Celebrating the Scholarship of Michael J. Perry
Forward by John Witte, Jr.
The following text is an excerpt from the Emory Law Journal’s new Festschrift honoring the scholarly work of Michael J. Perry, who serves as Woodruff Professor of Law at Emory Law School and Senior Fellow at the Center for the Study of Law and Religion. In the “Foreword” to that issue, John Witte Jr. highlights key themes and contributions of Prof. Perry’s distinguished career, ranging from human rights to the intersections of law and religion, and much more.
The special issue of the Emory Law Journal in which this foreword is published can be found online at: https://scholarlycommons.law.emory.edu/elj/vol71/iss7/.
“I’ll give $10,000.” That was Michael Perry’s instant response in 2011 to my request to contribute to a memorial fund for a recently fallen colleague. Our late colleague, David Bederman, was a rapidly rising superstar on the Emory Law School faculty who had just died in the prime of life after a seven-year illness. “That’s a princely gift,” I responded, knowing that Michael was decently paid but not rich. “Yes, but that’s what the spirit of justice, love, and brotherhood demands,” he replied. The next morning, his $10,000 check crossed my desk with a small note affixed: “Thank you for inviting Sarah and me to contribute.” Inspired in part by Michael’s generosity, three dozen faculty and friends made comparable contributions, yielding a half-million-dollar Bederman Memorial Fund before the month was out.
This was vintage Michael J. Perry. On full display in this brief exchange was his characteristic empathy for the needs and suffering of others and his generous charity in response. This same empathy has him supporting all manner of worthy causes at Emory Law School that cater to the needs of the disadvantaged — the Emory Public Interest Committee, the Black Law Students Association, the Public Defenders Program, the Barton Center for Child Advocacy, the Atlanta Legal Aid Society, and many other groups. On full display, too, in this exchange was Michael’s insistence on doing the big things in life — including writing big checks — in solidarity with his beloved wife Sarah. Michael is a consummate family man, a loving supporter of Sarah’s career and their two sons’ precocious rise to elite professions, a loyal caretaker for ailing family and friends near and far. Family and friendship, empathy and charity, hugs and hospitality are among his abiding gifts. To be with Michael Perry is to be loved.
This love reflects Michael’s life-long faith. This is not only his Roman Catholic faith and belief in the eternal commandments to “love God, neighbor and self,” and to “do unto others as you would have done unto you.” It is also Michael’s political faith in the moral virtues that make human civilization possible and better: the virtues of “justice, love, and brotherhood,” yes, but also the virtues of dignity, liberty, equality, peace, wisdom, prudence, moderation, truth-telling, and more. Michael has an abiding faith that these religious beliefs and moral virtues can be properly balanced and productively integrated in a democratic society. But that works only if a society is dedicated to the constitutional rule of law, the protection of human rights for all, and the encouragement of health, education, and welfare for everyone — especially the classic “poor, widows, orphans, and strangers” as well as those many millions of desperate souls in our day who are imprisoned, trafficked, addicted, abused, starved, deserted, deprived, or discriminated against.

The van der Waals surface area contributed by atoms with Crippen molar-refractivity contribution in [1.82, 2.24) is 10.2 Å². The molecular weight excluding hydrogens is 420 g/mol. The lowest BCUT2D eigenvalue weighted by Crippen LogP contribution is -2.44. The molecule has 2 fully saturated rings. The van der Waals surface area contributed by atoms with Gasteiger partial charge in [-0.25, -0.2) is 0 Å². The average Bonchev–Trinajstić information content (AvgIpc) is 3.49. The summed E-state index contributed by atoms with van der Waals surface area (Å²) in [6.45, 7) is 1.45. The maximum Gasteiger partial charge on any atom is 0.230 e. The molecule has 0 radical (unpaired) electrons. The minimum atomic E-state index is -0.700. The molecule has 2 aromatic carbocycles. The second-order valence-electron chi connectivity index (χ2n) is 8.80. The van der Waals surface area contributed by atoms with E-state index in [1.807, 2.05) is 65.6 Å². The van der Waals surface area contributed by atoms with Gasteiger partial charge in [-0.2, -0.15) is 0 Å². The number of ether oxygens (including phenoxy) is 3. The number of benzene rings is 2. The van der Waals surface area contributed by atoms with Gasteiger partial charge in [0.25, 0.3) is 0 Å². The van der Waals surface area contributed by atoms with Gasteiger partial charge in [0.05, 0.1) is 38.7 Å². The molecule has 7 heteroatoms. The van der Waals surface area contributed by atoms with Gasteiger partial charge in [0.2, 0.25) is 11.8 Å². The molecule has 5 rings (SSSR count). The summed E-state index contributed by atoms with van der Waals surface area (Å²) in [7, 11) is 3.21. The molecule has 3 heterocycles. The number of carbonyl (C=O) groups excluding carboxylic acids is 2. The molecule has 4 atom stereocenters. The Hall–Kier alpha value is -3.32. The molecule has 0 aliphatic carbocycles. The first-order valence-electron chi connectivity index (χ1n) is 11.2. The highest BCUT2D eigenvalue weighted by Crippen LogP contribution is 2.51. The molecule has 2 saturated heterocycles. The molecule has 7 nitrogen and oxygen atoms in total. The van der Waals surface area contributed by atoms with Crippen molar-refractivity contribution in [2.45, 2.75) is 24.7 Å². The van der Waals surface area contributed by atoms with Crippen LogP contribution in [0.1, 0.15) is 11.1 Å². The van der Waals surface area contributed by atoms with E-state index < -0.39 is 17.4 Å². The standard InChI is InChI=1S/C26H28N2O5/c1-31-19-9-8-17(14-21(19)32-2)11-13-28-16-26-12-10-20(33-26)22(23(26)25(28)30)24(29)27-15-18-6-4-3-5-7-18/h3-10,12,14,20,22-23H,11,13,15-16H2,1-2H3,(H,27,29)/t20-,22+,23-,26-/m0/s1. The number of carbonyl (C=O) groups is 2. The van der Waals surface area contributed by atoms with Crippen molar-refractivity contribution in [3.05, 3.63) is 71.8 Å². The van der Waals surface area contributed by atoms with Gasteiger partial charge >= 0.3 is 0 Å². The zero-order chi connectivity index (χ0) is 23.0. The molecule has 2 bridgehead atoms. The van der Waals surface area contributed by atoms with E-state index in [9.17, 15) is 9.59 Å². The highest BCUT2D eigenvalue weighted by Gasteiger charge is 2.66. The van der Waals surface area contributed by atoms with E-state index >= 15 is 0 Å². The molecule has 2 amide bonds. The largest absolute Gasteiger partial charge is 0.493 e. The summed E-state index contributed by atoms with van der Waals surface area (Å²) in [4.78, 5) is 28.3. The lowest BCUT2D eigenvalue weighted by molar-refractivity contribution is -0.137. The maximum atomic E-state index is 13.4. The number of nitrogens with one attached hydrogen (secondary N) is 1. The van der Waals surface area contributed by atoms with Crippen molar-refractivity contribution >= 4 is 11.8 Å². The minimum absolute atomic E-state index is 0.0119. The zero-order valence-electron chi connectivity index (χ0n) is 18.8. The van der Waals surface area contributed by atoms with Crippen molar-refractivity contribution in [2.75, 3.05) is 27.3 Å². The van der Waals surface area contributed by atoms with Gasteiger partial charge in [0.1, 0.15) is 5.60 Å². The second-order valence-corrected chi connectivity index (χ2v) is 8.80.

Michael has worked out this faith not only in his daily charitable habits but also in his scholarly work. “Faith without works is dead,” he likes to remind this Protestant, quoting the Bible. And, my goodness, he has done a lot of scholarly work over his law teaching career of nearly forty years and counting. Michael has published some ninety book chapters and scholarly articles. In addition, thirteen closely-reasoned and tightly-written monographs have his distinguished name on the spine, all published with major university presses: The Constitution, the Courts, and Human Rights (Yale, 1982); Morality, Politics, and Law (Oxford, 1988); Love and Power: The Role of Religion and Morality in American Politics (Oxford, 1991); The Constitution in the Courts: Law or Politics? (Oxford, 1994); Religion in Politics: Constitutional and Moral Perspectives (Oxford, 1997); The Idea of Human Rights: Four Inquiries (Oxford, 1998); We the People: The Fourteenth Amendment and the Supreme Court (Oxford, 1999); Under God? Religious Faith and Liberal Democracy (Cambridge, 2003); Toward a Theory of Human Rights: Religion, Law, Courts (Cambridge, 2007); Constitutional Rights, Moral Controversy, and the Supreme Court (Cambridge, 2009); The Political Morality of Liberal Democracy (Cambridge, 2010); Human Rights in the Constitutional Law of the United States (Cambridge, 2013); and A Global Political Morality: Human Rights, Democracy, and Constitutionalism (Cambridge, 2017).
The titles of his books mark the main themes of his scholarly pilgrimage. Constitutional law, judicial review, constitutional interpretation, separation of powers, law and religion, religion and politics, law and morality, liberal democracy, and human rights at home and abroad — these have been his main scholarly fields. And within these writings he has returned again and again — with fresh insights and evolving arguments — to the most vexed legal and political issues of the past forty years: abortion, capital punishment, contraception, equal protection, religious freedom, domestic privacy, same-sex liberty, moral freedom, and the place of religion and belief in public life, in political deliberation, in legislative debate, in judicial decision-making, and in interdisciplinary scholarship.